Kaitlyn poked her head out from behind her bedroom door. The hall was clear. She took a step out, paused and listened. Only the low rumble of the family room TV. They thought she was studying. The coast as clear. She tip-toed down the hall, as quick and quiet as possible. Her jeans had holes on the inside of the thighs, the fabric catching sounded like a siren. The kitchen was cool and dark. The lingering scent of dinner hanging in the air: creamed tuna on toast, sweet peas from a can. Tip-toe across the linoleum to the cupboard for a bowl. The utensil drawer was tricky. She slid it out, supporting it underneath to keep the spoons from rattling. Now, over to the freezer, the carton of ice cream beckoning - the flavor didn't matter. One scoop, then two, then what the hell, three. The carton back in the freezer, she was fifteen steps away from her bedroom door, and freedom, but she couldn't help herself. The spoon was in her mouth, cold sweetness rushing over her tongue. A sigh escaped. Swallow. The spoon was in her mouth again, and again. Her heart rate slowed, tension rolled off her back. The light flicked on. Her mother, standing in the doorway, eyes widening before her shoulders sagged. "Do you really need that?" A memory appeared. Kaitlyn's nine-year-old feet climbing a staircase, yet again, the brown and orange carpet had a shiny ripple pattern. It had been years since she'd tread on those padded, silent steps, but it felt like yesterday. Yes, she thought. I need it. She was leaning against the counter, mouth full. "Kaitlyn! I'm talking to you!" "Sorry." She dumped the rest of the bowl in the sink and turned on the hot water. Studying the melting milky white as it swirled down the drain, she could feel eyes on her back, on her body. She couldn't look at her mother. The silence vibrated. The bowl and spoon away, she all but ran to her room. Closing the door and then leaning against it, she listened for footsteps. Please let this be over. What she ate and why, her expanding waist and doubling chin, was not a conversation she wanted to have. Her avoidance of that subject was why she ate alone. Turning the light off, she shed her clothes, crammed her pajamas on, and curled into a ball under the blankets. Tears leaked out. Thin people are worthwhile, fat people aren't. Her mother's obsession with thinness, proved that. Why suffer diets of cabbage soup, of milk and bananas, otherwise? Why the jazzercise and the ski machine? So what if I'm fat? Fat made her invisible, undesirable. The truth yanked on her arms, pulling her chest apart. Fat made her unlovable, destroyed her, but it was the only thing that would save her. A quiet knock and then the door opened. Kaitlyn squeezed her eyes shut and tried to even her breathing. Maybe if she thinks I'm asleep. "I know you're stealing food. You might not think that I notice, but I do." Kaitlyn's heart hurt. She never thought of her snacking as stealing. She thought the food was for everyone. She wasn't a thief. She just needed to eat and didn't want to talk about it. "Your father and I are concerned. For six years now you've been getting bigger and bigger. You're too sedentary to eat like you do. Why do you think we bought the rower? So you would use it! But all it does is sit there." At the mention of her father, Kaitlyn couldn't breathe. She wrapped her arms around her knees and buried her face. Her cheeks hot with embarrassment. Her parents were talking about her, about how fat she was. She wondered if they laughed about it. Giggled about how breathless she was after climbing the stairs, how her shirt rode up over her belly. She'd fixed that problem recently by burying herself in huge sweaters, but sometimes on laundry day, it couldn't be helped. The weight was supposed to make her disappear. "I wish you'd say something. Don't you want a boyfriend?..." A boyfriend was the last thing she wanted. She just wanted to be left alone. She bit her nails, focused on the clicking until her mother got tired of talking and left. Kaitlyn was exhausted. When her eyes closed she was entering the room at the top of the stairs. It had the same shiny ripple carpet. He told her to lay on the bed, she was always the patient. Auntie said the lights had to be on in the room, but he put a towel over her eyes. Pinpricks shone through the scratchy, over-washed terry. He unbuttoned her pants and pulled them to her knees. He pushed her top up. She wasn't old enough to wear a bra yet. Goose bumps covered her chest. It was always so cold in there. Cousins, they were supposed to be playing. Their parents were so pleased with how nicely everyone got along, congratulating themselves on what terrific parents they were. He leaned on her stomach as he pulled down her underwear. To restrain her or get a closer look she didn't know... the effect was the same. She couldn't move. He was six years older and stronger. She was helpless when he started inserting things. The worst part guessing what they were. A dime? A washcloth? A pencil? Her face burned under the towel. The memory made her nauseous. Kaitlyn opened her eyes and gagged. She thought about chocolate, silky sweetness melting on her tongue. She thought about chips, the satisfying crunch and how she would find nuggets of flavor in her teeth for hours if she didn't brush. She reached inside her pillow for the hidden bag of candies. She put one in her mouth and she could forget.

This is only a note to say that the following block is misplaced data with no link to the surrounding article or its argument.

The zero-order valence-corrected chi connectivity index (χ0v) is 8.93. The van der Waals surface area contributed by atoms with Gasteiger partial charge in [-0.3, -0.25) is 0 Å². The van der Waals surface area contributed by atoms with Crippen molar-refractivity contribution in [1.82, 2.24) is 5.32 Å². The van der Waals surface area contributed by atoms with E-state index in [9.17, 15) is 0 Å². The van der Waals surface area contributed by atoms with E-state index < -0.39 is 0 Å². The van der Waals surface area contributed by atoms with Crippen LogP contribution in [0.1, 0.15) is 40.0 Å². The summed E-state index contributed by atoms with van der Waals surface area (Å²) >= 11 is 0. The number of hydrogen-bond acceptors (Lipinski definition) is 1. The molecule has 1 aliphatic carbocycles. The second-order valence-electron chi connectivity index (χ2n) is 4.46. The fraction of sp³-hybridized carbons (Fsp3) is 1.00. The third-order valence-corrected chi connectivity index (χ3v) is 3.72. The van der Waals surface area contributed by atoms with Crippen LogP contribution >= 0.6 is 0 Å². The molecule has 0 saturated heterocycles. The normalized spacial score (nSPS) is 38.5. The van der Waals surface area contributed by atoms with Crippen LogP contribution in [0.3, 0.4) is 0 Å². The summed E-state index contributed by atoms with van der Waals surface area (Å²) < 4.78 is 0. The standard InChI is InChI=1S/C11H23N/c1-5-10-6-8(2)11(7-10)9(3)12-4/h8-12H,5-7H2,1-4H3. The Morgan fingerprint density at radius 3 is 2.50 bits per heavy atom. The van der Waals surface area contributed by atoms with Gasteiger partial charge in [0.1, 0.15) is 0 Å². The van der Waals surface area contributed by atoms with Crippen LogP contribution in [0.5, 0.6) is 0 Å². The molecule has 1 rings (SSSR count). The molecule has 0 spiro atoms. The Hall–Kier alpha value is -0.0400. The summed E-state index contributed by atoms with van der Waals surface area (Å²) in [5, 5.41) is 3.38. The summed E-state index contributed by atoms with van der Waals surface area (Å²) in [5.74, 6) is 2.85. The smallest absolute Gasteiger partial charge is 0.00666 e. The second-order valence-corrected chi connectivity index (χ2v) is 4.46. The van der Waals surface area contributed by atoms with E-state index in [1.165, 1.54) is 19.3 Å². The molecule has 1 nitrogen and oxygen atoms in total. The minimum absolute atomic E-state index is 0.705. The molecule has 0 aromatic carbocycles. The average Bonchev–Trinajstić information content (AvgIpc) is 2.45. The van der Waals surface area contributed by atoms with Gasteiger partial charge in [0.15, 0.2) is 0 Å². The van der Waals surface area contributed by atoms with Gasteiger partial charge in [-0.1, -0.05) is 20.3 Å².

Bio: Meagan Lucas is a Canadian writer, living in the mountains of Western North Carolina. Her story "Blood and Snow" is forthcoming in the March 2016 edition of Writing Raw. Meagan considers herself mostly sane. She dreams about beach sand, peonies, bookshelves and sleeping children. She blogs about navel gazing and craving carbs at www.meaganlucas.com.